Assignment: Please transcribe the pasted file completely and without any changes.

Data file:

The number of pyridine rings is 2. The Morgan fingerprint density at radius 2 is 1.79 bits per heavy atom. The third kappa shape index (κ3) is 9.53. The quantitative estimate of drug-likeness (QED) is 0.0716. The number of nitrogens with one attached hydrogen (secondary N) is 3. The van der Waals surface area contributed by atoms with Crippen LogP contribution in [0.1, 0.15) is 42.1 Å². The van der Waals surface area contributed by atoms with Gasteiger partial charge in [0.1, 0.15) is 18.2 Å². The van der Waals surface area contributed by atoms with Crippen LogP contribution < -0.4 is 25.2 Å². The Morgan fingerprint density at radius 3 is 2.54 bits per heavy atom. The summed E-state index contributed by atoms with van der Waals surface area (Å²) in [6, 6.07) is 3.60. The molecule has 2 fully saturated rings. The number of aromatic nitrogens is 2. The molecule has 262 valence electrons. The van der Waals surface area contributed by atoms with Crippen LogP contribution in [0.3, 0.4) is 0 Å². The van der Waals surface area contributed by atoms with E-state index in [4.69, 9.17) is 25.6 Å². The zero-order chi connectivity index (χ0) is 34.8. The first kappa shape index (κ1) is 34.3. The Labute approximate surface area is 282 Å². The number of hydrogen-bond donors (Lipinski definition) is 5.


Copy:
The number of pyridine rings is 2. The Morgan fingerprint density at radius 2 is 1.79 bits per heavy atom. The third kappa shape index (κ3) is 9.53. The quantitative estimate of drug-likeness (QED) is 0.0716. The number of nitrogens with one attached hydrogen (secondary N) is 3. The van der Waals surface area contributed by atoms with Crippen LogP contribution in [0.1, 0.15) is 42.1 Å². The van der Waals surface area contributed by atoms with Gasteiger partial charge in [0.1, 0.15) is 18.2 Å². The van der Waals surface area contributed by atoms with Crippen LogP contribution < -0.4 is 25.2 Å². The Morgan fingerprint density at radius 3 is 2.54 bits per heavy atom. The summed E-state index contributed by atoms with van der Waals surface area (Å²) in [6, 6.07) is 3.60. The molecule has 2 fully saturated rings. The number of aromatic nitrogens is 2. The molecule has 262 valence electrons. The van der Waals surface area contributed by atoms with Crippen LogP contribution in [0.3, 0.4) is 0 Å². The van der Waals surface area contributed by atoms with E-state index in [4.69, 9.17) is 25.6 Å². The zero-order chi connectivity index (χ0) is 34.8. The first kappa shape index (κ1) is 34.3. The Labute approximate surface area is 282 Å². The number of hydrogen-bond donors (Lipinski definition) is 5.